In a separate report, U.S. house prices rose 0.4% on a seasonally adjusted basis from July to August, the Federal Housing Finance Agency said Tuesday. See FHFA data.

The positive tone of the report was muted because declines in July and June were deeper than previously estimated.

Paul Dales, economist at Capital Economics in Toronto, said in an interview that the Case-Shiller and FHFA data often move in different directions on a monthly basis but are telling the same story on a longer term.

For the 12 months ending in August, home prices fell 2.4%, up from a 3.4% decline in July, the FHFA said in its monthly house price index. The Case Shiller is also trending lower on an annual basis.

“Both are pointing down consistent with softening in the housing markets,” Dales aid.

The FHFA index is calculated using purchase prices of houses with mortgages that have been sold to or guaranteed by Fannie Mae or Freddie Mac.

Case-Shiller is a 3-month moving average. It is based on repeat sales of the same properties. Read the full report.

On a year-over-year basis, 12 of the 20 metropolitan areas posted negative growth rates, according to Case-Shiller. Seventeen of the regions showed a deceleration in growth rates.

Only Charlotte, Cleveland and Las Vegas saw improvement in year-over-year growth rates.

Here’s a list of the 20 cities in the Case-Shiller index, with percentage changes over the past year:

San Francisco, up 7.8%; San Diego, up 6.9%; Los Angeles, up 5.4%; Washington, up 4.8%; Minneapolis, up 2.9%; Boston, up 1.5%; Phoenix, up 0.4%; New York, up 0.1%; Detroit, down 0.1%; Cleveland, down 0.4%; Miami, down 1.0%; Denver, down 1.2%; Dallas, down 1.7%; Atlanta, down 2.0%; Portland, down 2.3%; Seattle, down 2.4%; Chicago, down 2.9%; Charlotte, down 3.4%; Tampa, down 4.1%; and Las Vegas, down 4.5%.

Confidence among U.S. consumers rose in October from a seven-month low, while measures of labor market sentiment showed the biggest part of the economy will have trouble accelerating.

The Conference Board’s confidence index increased to 50.2 from a revised 48.6 in September, figures from the New York- based research group showed today. The proportion of people who said jobs were plentiful fell to the lowest level this year and income expectations were the weakest since April 2009.

Group of 20 finance chiefs pledged to avoid weakening their currencies to boost exports and to let markets increasingly set foreign exchange values to defuse trade tensions before they hurt the world economy.

The G-20 agreed to “move towards more market determined exchange rate systems that reflect underlying economic fundamentals and refrain from competitive devaluation of currencies,” its finance ministers and central bankers said after talks today in Gyeongju, South Korea. They called the global economic recovery “fragile and uneven.”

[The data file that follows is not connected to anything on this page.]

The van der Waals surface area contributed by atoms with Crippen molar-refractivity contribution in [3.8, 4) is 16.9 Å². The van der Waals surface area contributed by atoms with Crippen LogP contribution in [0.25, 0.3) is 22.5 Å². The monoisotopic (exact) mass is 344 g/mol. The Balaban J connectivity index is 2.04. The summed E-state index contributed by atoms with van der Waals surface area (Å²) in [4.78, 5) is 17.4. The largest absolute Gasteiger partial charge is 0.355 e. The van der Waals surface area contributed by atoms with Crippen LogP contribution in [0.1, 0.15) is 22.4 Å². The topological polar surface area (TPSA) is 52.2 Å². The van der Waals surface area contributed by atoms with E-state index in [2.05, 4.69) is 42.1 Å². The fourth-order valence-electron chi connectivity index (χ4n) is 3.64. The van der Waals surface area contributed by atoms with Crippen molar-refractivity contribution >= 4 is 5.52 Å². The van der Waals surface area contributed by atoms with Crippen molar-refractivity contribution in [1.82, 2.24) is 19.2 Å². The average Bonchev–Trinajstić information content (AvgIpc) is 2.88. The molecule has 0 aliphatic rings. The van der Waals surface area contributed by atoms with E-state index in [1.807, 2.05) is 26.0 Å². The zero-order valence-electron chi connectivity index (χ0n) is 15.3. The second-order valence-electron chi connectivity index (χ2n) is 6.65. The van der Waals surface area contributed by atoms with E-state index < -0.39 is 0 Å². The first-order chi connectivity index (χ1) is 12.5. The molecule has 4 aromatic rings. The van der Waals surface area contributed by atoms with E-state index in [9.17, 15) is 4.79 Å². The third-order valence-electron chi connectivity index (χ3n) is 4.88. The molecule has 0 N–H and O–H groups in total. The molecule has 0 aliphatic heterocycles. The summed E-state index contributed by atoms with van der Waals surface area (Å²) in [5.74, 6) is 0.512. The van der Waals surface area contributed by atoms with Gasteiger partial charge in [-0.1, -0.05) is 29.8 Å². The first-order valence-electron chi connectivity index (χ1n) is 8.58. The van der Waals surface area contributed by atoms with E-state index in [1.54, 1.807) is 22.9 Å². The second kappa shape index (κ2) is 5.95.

It was the first time the finance officials made a joint stance on exchange rates as they sought to end concern that nations from the U.S. to China are relying on cheap currencies to spur growth, risking a protectionist backlash. The policy makers delayed further debate over a U.S. proposal for current account targets until next month’s Seoul summit of leaders.

“I don’t think the G-20 meeting will completely turn things around in the currency market,” said Thomas Lam, chief economist at OSK-DMG in Singapore. “There is little evidence to suggest that countries such as China who have been intervening will stop it.”

The G-20 officials met as China’s restraint of the yuan and the U.S. dollar’s recent slide force trade partners including South Korea and Brazil to temper gains in their own floating currencies to remain competitive. The dollar has dropped as the Federal Reserve mulls easing monetary policy to lift growth.

U.S. Treasury Secretary Timothy F. Geithner will travel to China to meet tomorrow with Chinese Vice-Premier Wang Qishan.

[Treasury Secretary Geithner has come away with nothing. Nations will continue to unilaterally devalue their currencies for trade advantage. That will lead to tariffs on goods and services and a lower dollar, so that the US can compete. That will eventually cancel out WTO, NAFTA, and CAFTA. Eventually US tariffs will reach 40 to 50 percent. This is the only way now the US can economically survive. Bob]

The Federal Reserve’s effort to recover taxpayer money used in bailouts while also ensuring the stability of the financial system puts it in a “difficult spot,” said Charles Plosser, president of the Philadelphia Fed.

The New York Fed, which acquired mortgage debt in the 2008 rescues of Bear Stearns Cos. and American International Group Inc., has joined a bondholder group that aims to force Bank of America Corp. to buy back some bad home loans packaged into $47 billion of securities.

On the one hand, the Fed has “a duty to the taxpayer to try to collect on behalf of the taxpayer on these mortgages,” Plosser said today at an event in Philadelphia.

“At the same time, as a regulator, and as someone who’s trying to preserve financial stability and manage the oversight of banks and financial institutions, we’ve got another hat that we wear that says, ‘Should we be in the business of suing the financial institutions that we are in fact responsible for supervising?’”

The Federal Reserve System, made up of 12 regional banks plus the Washington-based Board of Governors, works with other regulators to ensure the safety and soundness of the financial system.